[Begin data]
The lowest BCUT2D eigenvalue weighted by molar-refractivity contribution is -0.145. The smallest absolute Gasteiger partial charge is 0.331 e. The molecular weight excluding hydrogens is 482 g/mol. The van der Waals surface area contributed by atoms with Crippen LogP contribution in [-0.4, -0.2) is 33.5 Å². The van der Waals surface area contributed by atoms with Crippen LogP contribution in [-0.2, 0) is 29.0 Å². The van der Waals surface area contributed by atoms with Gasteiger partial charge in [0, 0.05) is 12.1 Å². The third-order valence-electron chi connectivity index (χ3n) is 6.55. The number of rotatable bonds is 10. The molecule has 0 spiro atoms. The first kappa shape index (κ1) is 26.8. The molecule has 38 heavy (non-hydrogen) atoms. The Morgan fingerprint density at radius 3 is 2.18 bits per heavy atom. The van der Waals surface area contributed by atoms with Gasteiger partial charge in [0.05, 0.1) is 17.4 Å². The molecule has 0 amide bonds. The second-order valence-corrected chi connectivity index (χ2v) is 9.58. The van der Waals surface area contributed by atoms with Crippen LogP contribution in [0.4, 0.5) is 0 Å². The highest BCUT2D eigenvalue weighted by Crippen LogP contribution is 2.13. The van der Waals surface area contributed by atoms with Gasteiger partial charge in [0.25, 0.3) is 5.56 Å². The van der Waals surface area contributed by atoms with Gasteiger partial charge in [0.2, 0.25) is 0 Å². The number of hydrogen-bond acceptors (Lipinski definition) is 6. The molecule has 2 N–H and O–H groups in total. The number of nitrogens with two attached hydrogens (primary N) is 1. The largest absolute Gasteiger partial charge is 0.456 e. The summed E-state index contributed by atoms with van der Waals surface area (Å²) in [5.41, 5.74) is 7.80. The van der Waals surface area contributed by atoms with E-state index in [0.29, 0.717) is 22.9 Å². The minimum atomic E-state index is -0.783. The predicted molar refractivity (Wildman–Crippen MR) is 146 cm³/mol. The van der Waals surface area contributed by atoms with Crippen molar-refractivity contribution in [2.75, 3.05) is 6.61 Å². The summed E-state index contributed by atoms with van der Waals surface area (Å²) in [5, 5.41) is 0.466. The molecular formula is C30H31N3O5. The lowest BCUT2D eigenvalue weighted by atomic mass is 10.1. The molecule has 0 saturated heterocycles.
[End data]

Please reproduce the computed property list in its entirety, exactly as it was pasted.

The lowest BCUT2D eigenvalue weighted by molar-refractivity contribution is -0.145. The smallest absolute Gasteiger partial charge is 0.331 e. The molecular weight excluding hydrogens is 482 g/mol. The van der Waals surface area contributed by atoms with Crippen LogP contribution in [-0.4, -0.2) is 33.5 Å². The van der Waals surface area contributed by atoms with Crippen LogP contribution in [-0.2, 0) is 29.0 Å². The van der Waals surface area contributed by atoms with Gasteiger partial charge in [0, 0.05) is 12.1 Å². The third-order valence-electron chi connectivity index (χ3n) is 6.55. The number of rotatable bonds is 10. The molecule has 0 spiro atoms. The first kappa shape index (κ1) is 26.8. The molecule has 38 heavy (non-hydrogen) atoms. The Morgan fingerprint density at radius 3 is 2.18 bits per heavy atom. The van der Waals surface area contributed by atoms with Gasteiger partial charge in [0.05, 0.1) is 17.4 Å². The molecule has 0 amide bonds. The second-order valence-corrected chi connectivity index (χ2v) is 9.58. The van der Waals surface area contributed by atoms with Crippen LogP contribution in [0.4, 0.5) is 0 Å². The highest BCUT2D eigenvalue weighted by Crippen LogP contribution is 2.13. The van der Waals surface area contributed by atoms with Gasteiger partial charge in [0.25, 0.3) is 5.56 Å². The van der Waals surface area contributed by atoms with Gasteiger partial charge in [0.2, 0.25) is 0 Å². The number of hydrogen-bond acceptors (Lipinski definition) is 6. The molecule has 2 N–H and O–H groups in total. The number of nitrogens with two attached hydrogens (primary N) is 1. The largest absolute Gasteiger partial charge is 0.456 e. The summed E-state index contributed by atoms with van der Waals surface area (Å²) in [5.41, 5.74) is 7.80. The van der Waals surface area contributed by atoms with E-state index in [0.29, 0.717) is 22.9 Å². The minimum atomic E-state index is -0.783. The predicted molar refractivity (Wildman–Crippen MR) is 146 cm³/mol. The van der Waals surface area contributed by atoms with Crippen molar-refractivity contribution in [2.75, 3.05) is 6.61 Å². The summed E-state index contributed by atoms with van der Waals surface area (Å²) in [5, 5.41) is 0.466. The molecular formula is C30H31N3O5. The lowest BCUT2D eigenvalue weighted by atomic mass is 10.1. The molecule has 0 saturated heterocycles.